It’s six in the afternoon and the hot, dry, summer breeze whistles dolefully through the trees and the shrubbery at Bagh-i-Jinnah (Lawrence Gardens), keeping the stagnant air at bay. The tennis and badminton courts give a desolate sight, the cricket ground empty, with the odd jogger doing his laps in the distance— a typical summer afternoon in the park. In these hours of transition, from a scorched summer afternoon giving way to evening, the world seems at utmost peace. Amidst the cacophony of colour and fragrances, there are subtle signs of harmony to the evening air further being serenaded with the singing of birds.
Within the green quietude of the Peepal and other trees of the shade, the blooming Amaltas invites the eyes with a gorgeous outburst of colour that almost obliterates the bright green succulent foliage of the park. The view is so fascinating that one wonders how one can be oblivious to nature’s visual sequence of colours in the flaming yellows of the Amaltas.
But not everyone is ignorant to these natural chandeliers of yellow and gold gleaming and glistening in a camouflage of fluorescent lush green leaves. In complete solitude, Mohammad Arshad sits under the blazing gold orbs of an Amaltas, staring dreamily at the foot long pods of flowers dangling and swaying in the summer breeze. The 65 years old gardener at the Bagh-i-Jinnah, is so taken with the beauty of the Amaltas in full flower that he couldn’t lay his eyes off from the overnight Cinderella-like transformation of the tree from mundane foliage into a resplendent mass of yellow. He had been waiting for a year, unlike most of us, for the Amaltas to tumble forth in all its glory.
Amaltas has been around for a long time. Being native to the Indian subcontinent and Southeast Asia, the tree has a mention in ancient scriptures like the Ramayana and the epic Mahabharata. Shy and retiring for most of the year, the flowering Amaltas explodes into bloom in early May and dies down in June, albeit slowly and with spasmodic blooms.
These brief spectacles belie the Amaltas’s reputation as one of best spectacles of nature, obvious only briefly and rarely attracting attention thereafter. It is because of this brief bloom, the native species had to bear the brunt of the massive urban sprawl and development in the city. As the city has become a microcosm for the country of a modern fastest growing city, its green cover has shrunk rapidly, losing out to infrastructure brought on by development projects. The once commonly sighted Amaltas have now become a rarity— martyrs to development as someone once said. It might have been our indifference to ‘commonplace’ beauty that has led to the disappearance of our local species and being replaced by ornamental and exotic species. As the city continues to grow unplanned and uncontrolled; our native heritage like Amaltas are being replaced by fast growing species like rubber plant and conocarpus. Yet, we care less.
“It is so beautiful here that even a steamy afternoon feels hospitable,” said Mohammad Arshad, as I walked closer to the Amaltas tree he was sitting under. Immersed in the beauty of this golden moment, I stepped forward and sat beside him on the soft, moist golden mat spread by the falling flowers. “I wonder how during this invigorating season of amaltas, could there be scarcely anything better or can be more pleasant, than the sight of this golden tree blooming on a fine summer’s afternoon? How can one be blinded not to admire these vibrant hues and colours in this pale season?” he questioned looking up to the dust filled sky of Lahore.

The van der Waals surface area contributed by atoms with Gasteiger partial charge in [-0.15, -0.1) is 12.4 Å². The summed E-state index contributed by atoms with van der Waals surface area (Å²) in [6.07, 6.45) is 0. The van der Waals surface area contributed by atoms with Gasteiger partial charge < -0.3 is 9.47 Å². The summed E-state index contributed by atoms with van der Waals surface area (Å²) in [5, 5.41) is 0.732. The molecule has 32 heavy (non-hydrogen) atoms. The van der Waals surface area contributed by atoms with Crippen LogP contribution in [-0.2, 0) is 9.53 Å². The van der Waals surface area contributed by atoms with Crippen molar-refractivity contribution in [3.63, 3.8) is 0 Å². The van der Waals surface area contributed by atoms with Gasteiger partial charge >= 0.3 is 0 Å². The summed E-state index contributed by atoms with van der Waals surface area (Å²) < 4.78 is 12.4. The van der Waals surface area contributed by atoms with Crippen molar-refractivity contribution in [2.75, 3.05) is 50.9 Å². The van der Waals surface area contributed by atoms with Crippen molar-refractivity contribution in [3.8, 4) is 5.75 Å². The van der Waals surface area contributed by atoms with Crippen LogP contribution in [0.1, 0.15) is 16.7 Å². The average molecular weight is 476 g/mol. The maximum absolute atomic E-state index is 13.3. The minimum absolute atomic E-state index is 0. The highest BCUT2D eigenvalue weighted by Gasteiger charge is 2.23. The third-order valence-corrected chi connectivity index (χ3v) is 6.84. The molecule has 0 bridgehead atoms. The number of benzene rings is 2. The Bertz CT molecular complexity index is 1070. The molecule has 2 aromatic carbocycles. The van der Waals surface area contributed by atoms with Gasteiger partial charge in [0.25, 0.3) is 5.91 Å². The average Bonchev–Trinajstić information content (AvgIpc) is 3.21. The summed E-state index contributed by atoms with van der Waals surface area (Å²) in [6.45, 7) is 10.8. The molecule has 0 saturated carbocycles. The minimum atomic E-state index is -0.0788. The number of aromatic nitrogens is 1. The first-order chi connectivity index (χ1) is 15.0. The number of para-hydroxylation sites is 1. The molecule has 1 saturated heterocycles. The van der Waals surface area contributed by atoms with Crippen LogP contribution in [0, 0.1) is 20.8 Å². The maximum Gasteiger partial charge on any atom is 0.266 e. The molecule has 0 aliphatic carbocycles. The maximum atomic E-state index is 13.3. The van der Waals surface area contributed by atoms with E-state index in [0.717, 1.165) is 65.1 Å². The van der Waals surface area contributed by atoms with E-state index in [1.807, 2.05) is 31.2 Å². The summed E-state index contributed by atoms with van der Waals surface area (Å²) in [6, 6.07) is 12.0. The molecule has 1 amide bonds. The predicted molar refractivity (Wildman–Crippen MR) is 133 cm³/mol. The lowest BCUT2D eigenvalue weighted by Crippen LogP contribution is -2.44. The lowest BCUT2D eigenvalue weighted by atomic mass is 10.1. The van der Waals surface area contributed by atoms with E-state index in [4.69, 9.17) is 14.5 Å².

The gardener’s question reflected on our lackadaisical attitude to admiring beauty, resulting in the loss of our fondness to everything that we once had, and the spirit that once valued the nature and experience of that beauty. The Amaltas, like many other native species, has became so common that we stopped noticing it. The answer to the old man’s question might also be our collective failure to celebrate our indigenous species. Given the nature of the world we live in, we might just have lost the art of admiring our local species.
Quite like the city’s resilient Amaltas, the Sakura (Cherry Blossom) is Japan’s metaphor for transient perfection. But, unlike Amaltas, their short-lived bloom has woven itself into the country’s imagination as a symbol of hope over the centuries. ‘Hanami’ — or cherry blossom viewing — is an important feature of Japanese culture, dating back to the sixth century, and is a unique celebration of nature’s fleeting beauty and a meditation on the passing of time. Unlike the cherry blossoms of Japan, or the jacarandas of Sydney, Lahore’s blooming summer trees don’t attract the same sort of attention or local pride. But that is no reason not to get out and share in their celebration of the spectacle of trees bedecked with striking yellow flowers providing relief in the scorching summer whilst nature plays out a visual dance of colours.
I had always imagined that the perfect sunset belonged to cities with a beach or a mountain range. I was so wrong. In the fading light of evening the branches of the Amaltas sheathed in yellow gives out a radiant glow, striving to show us a beauty to which we are blind. The only distraction is a flock of birds flying from one tree to another, as if drunk on the evening. But this is a welcome intrusion helping the tree in diffusing its magical fragrance around. It was during these magical moments I realized the ornamental quotients of the Amaltas and how essential it is and will remain in constituting the city’s ecological heritage and beautifying our urban agglomerations. In complete silence we sat to bid farewell to the brief bloom which in early June is already on the wane. Maybe next year the crowd under the Amaltas tree will increase in number or maybe people will flock the place to celebrate the native tree bloom into flower.